Minnesota man who killed lion keeps low profile amid outrage

    HARARE, Zimbabwe (AP) — Zimbabwe prosecutors Thursday are still trying to figure out how to charge one of the suspects in the killing of Cecil the lion by an American dentist that has outraged animal lovers.

  • This July 27, 2015 aerial photo, shows Marina da Gloria in Rio de Janeiro, Brazil. Construction is underway on a project to cap a pipe that long spewed raw sewage into the marina, the starting place for the Olympic sailing events. Yet Associated Press testing of the marina's water quality found it laden with sewage viruses. (AP Photo/Leo Correa)

    AP Investigation: Olympic teams to swim, boat in Rio’s filth

    RIO DE JANEIRO (AP) — Athletes in next year’s Summer Olympics here will be swimming and boating in waters so contaminated with human feces that they risk becoming violently ill and unable to compete in the games, an Associated Press investigation has found.

  • In this July 14, 2015 photo, beachgoers wade into the waters of Copacabana Beach in Rio de Janeiro, Brazil. An Associated Press analysis of water quality found not one water venue safe for swimming or boating in Rio's waters. Over 10,000 athletes from 205 countries are expected to compete in next year's Summer Olympics. Hundreds of them will be sailing in the waters near Marina da Gloria in Guanabara Bay; swimming off Copacabana Beach; and canoeing and rowing on the brackish waters of the Rodrigo de Freitas Lake. (AP Photo/Leo Correa)

    AP Investigation: Dirty Rio water a threat at 2016 Olympics

    RIO DE JANEIRO (AP) — The waters where Olympians will compete in swimming and boating events next summer in South America’s first games are rife with human sewage and present a serious health risk for athletes, an Associated Press investigation has found.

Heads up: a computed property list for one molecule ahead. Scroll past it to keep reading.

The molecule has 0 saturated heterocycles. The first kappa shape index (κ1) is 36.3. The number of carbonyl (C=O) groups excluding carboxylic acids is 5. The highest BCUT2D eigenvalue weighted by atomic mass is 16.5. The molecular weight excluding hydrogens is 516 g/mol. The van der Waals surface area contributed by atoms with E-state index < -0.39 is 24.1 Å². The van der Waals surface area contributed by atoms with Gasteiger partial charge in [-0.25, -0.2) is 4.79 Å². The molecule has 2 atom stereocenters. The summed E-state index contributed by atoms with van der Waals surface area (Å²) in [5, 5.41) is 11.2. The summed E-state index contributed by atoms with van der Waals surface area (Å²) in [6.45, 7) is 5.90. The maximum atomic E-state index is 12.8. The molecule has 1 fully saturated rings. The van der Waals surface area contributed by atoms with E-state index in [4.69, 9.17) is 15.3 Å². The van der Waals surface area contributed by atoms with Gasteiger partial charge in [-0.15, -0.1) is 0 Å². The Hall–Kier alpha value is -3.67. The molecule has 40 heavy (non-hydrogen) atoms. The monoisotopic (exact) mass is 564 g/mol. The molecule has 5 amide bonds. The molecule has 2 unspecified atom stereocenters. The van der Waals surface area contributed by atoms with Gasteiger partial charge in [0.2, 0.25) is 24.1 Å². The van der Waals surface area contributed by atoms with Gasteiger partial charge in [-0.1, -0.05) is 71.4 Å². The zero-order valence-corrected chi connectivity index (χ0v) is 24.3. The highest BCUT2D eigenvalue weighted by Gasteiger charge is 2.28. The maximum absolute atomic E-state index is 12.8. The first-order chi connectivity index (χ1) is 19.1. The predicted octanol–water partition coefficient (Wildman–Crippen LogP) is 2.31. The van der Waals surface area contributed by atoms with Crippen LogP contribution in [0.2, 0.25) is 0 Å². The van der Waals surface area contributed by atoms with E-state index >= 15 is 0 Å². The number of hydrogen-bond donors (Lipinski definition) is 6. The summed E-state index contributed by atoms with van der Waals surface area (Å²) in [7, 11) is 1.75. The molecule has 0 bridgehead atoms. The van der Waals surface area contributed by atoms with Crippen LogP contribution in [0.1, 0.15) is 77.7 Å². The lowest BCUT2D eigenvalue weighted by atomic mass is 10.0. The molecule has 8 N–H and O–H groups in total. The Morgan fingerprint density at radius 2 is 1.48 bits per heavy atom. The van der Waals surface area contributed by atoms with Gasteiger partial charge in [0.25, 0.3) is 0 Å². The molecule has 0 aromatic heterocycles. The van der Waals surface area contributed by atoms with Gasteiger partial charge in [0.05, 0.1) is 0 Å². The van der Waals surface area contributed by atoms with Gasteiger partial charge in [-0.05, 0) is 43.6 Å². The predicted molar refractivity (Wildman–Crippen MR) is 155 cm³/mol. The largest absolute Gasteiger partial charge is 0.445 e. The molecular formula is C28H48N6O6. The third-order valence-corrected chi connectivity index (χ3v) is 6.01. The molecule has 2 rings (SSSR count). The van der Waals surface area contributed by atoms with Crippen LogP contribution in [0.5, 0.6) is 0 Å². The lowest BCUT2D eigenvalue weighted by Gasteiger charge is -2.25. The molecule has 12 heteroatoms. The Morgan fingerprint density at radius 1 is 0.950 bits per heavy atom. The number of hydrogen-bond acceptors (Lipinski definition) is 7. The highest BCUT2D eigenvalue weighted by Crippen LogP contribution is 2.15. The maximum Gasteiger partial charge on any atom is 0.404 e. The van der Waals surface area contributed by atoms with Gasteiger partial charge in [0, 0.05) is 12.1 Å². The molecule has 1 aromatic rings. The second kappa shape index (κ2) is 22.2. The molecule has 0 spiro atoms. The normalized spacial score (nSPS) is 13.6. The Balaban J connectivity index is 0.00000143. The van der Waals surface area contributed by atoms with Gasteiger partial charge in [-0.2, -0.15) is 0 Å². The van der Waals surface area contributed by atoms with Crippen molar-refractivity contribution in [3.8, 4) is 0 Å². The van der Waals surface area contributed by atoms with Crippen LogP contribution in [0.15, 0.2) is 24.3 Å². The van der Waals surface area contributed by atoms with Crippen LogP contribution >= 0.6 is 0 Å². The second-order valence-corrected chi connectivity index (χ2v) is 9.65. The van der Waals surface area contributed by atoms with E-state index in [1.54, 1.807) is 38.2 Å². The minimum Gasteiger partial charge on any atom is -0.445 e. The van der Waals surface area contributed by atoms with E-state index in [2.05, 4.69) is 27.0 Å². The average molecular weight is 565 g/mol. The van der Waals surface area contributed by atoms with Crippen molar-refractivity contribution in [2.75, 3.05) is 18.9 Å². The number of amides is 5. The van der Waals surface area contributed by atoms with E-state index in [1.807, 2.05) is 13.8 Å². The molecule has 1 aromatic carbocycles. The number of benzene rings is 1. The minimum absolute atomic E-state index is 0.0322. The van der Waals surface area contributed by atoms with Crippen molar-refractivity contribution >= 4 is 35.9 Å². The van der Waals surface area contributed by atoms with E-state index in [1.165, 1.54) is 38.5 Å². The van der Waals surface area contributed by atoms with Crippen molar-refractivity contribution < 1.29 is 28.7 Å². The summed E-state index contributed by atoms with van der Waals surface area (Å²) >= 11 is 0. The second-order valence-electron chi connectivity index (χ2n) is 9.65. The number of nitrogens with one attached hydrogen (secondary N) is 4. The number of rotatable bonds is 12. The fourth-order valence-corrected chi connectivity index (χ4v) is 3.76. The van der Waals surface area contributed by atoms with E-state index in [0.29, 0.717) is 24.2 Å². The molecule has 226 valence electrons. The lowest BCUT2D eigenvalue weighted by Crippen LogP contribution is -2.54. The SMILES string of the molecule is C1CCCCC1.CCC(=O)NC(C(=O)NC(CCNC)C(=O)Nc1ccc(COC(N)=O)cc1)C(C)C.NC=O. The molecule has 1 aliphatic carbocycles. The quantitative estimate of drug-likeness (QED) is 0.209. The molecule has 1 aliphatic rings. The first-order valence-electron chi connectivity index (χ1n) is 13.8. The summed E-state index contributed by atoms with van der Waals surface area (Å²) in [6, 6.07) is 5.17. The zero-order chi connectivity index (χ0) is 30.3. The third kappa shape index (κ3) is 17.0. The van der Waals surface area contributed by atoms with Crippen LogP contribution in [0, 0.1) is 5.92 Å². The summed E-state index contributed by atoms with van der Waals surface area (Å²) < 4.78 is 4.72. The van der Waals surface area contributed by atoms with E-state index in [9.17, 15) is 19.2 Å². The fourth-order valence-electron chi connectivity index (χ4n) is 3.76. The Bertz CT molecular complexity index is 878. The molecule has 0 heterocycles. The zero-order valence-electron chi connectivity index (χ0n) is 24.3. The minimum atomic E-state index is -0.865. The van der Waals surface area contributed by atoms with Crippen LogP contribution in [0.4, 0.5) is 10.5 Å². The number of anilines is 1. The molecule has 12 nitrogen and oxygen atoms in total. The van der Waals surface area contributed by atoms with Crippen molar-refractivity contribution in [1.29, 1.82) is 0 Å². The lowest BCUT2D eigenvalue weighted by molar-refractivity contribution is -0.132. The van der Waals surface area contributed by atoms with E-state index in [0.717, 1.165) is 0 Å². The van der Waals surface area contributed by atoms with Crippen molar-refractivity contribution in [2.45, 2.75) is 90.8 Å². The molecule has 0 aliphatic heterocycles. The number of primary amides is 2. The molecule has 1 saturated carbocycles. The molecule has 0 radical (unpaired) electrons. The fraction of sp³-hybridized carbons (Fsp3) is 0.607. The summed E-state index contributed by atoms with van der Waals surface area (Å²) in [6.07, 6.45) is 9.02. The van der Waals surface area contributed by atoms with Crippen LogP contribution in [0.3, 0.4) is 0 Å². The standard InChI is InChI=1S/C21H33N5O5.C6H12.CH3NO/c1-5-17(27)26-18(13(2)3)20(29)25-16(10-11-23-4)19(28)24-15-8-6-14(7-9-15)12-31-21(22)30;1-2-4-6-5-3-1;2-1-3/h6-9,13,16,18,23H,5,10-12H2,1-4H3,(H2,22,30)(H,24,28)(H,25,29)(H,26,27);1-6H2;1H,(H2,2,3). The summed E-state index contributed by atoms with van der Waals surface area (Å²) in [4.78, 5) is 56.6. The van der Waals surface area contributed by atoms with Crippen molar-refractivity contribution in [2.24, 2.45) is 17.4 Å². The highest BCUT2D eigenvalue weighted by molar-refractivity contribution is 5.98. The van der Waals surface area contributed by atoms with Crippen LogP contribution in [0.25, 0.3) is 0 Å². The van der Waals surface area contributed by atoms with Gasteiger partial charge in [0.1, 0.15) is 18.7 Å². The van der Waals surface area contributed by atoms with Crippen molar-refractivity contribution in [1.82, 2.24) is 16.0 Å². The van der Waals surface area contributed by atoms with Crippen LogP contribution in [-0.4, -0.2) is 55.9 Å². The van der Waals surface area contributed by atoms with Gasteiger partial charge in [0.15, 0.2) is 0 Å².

• A woman writes on a sign outside Dr. Walter James Palmer's dental office in Bloomington, Minn., Wednesday, July 29, 2015. Palmer reportedly paid $50,000 to track and kill a black-maned lion, just outside Hwange National Park in Zimbabwe. (AP Photo/Ann Heisenfelt)

    Minnesota dentist rarely discussed hunting with patients

    ST. PAUL, Minn. (AP) — A Minnesota dentist who has become the target of worldwide outrage for hunting and killing a protected lion in Zimbabwe advised patients Wednesday to seek care elsewhere and said he rarely discussed his big-game hunting because it can be a “divisive and emotionally charged topic.”

  • In this Feb. 1, 2010 file photo, 0 percent financing for 72 months is advertised on a GMC Sierra pickup truck at a dealership in Center Line, Mich. When a car dealer offers to loan you the money to buy a car at zero interest, it gets your attention. Yet that cheap money might not be the best deal you can get. (AP Photo/Paul Sancya, File)

    Zero-percent financing turns heads, but may not be best deal

    DETROIT (AP) — When a car dealer offers to loan you the money to buy a car at zero interest, it gets your attention. Yet that cheap money might not be the best deal you can get.